May 11, '11Quote from iteachobA cultural assessment is about the patient. I also ask my patients a lot of questions about their health history and how they've been feeling without sharing my PMH with them.I'm just wondering...for all of you who are loathe to bring up religion/religious practices with patients.....how do you properly conduct a cultural assessment? Many health practices around the world have their basis in religion.
May 11, '11Quote from up2nogood rnwell. where do i say you have to pray with them? furthermore, where do i say that someone who doesn't practice a religion is not educated in it?wow. what a condescending attitude to have. just because a nurse does not practice an organized religion does it mean he/she is not educated in cultures/religions. a nurse does not have to be religious to support their pts in their religious preference and beliefs. you don't have to pray with a pt to properly conduct a cultural assessment and i don't recall ever reading any post saying they won't support their pts beliefs. nice attempt.
that is what really gets me sometimes. when a person proclaims faith in a religion but treats another human being so...
it really gets me sometimes....when people attribute things to me that i never said. nice attempt, though.
please, have a look at post # 49 for some real condescending attitude and #81 (if the chaplain can't ask.....i'm guessing nurses can't either?)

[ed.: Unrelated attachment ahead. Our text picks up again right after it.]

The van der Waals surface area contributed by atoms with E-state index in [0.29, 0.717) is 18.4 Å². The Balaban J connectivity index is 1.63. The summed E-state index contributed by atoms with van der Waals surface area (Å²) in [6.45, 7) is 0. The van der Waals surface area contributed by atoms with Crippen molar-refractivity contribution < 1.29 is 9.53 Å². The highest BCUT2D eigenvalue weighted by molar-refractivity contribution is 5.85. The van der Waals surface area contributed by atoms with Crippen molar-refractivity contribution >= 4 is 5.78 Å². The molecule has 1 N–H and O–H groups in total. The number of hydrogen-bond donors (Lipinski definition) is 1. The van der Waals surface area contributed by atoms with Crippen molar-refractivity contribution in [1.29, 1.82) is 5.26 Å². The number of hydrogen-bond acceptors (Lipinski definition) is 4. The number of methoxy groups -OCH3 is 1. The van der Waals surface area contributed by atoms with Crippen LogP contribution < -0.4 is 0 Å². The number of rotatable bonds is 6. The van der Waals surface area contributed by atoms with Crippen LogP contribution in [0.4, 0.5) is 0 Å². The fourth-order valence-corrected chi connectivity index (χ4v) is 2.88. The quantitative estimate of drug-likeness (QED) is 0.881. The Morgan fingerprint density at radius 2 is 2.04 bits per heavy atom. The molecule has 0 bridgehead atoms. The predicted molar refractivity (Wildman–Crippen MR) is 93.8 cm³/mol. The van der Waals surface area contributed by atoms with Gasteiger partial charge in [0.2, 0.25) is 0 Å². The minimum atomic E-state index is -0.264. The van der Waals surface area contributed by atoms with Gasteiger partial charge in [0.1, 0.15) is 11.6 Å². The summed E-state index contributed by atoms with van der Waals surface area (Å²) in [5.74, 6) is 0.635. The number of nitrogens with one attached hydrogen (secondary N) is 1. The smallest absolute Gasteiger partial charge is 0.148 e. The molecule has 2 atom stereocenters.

May 11, '11Quote from hiddencatRNIt includes religious practices, also. Think "diet".A cultural assessment is about the patient. I also ask my patients a lot of questions about their health history and how they've been feeling without sharing my PMH with them.
May 11, '11I consider myself a religious person. I will not "throw" my religion/beliefs in your face, neither will I harrass you to attend my church and I will NOT "put down" your beliefs whether they are catholic, protestant, pagan or atheistic. I Will go overboard to get you a bible, cross, rosary, or anything else you require. I will call churches, ministers, priests, etc., at your request. I will hold your hand, pray with you and just sit quietly with you as you request. I will clear the room and give you privacy for your tarot readings, your "laying on of hands", your last rites, your meditation or your crying jags.
I will care for you, my patient, regardless of what circumstances brought you to my care. I don't need to understand why you had an abortion, did IV drugs, had unprotected sex, or drank yourself into a coma. I just need to have the knowledge to care for you in my scope of practice, and to try to meet your needs regardless of what they are.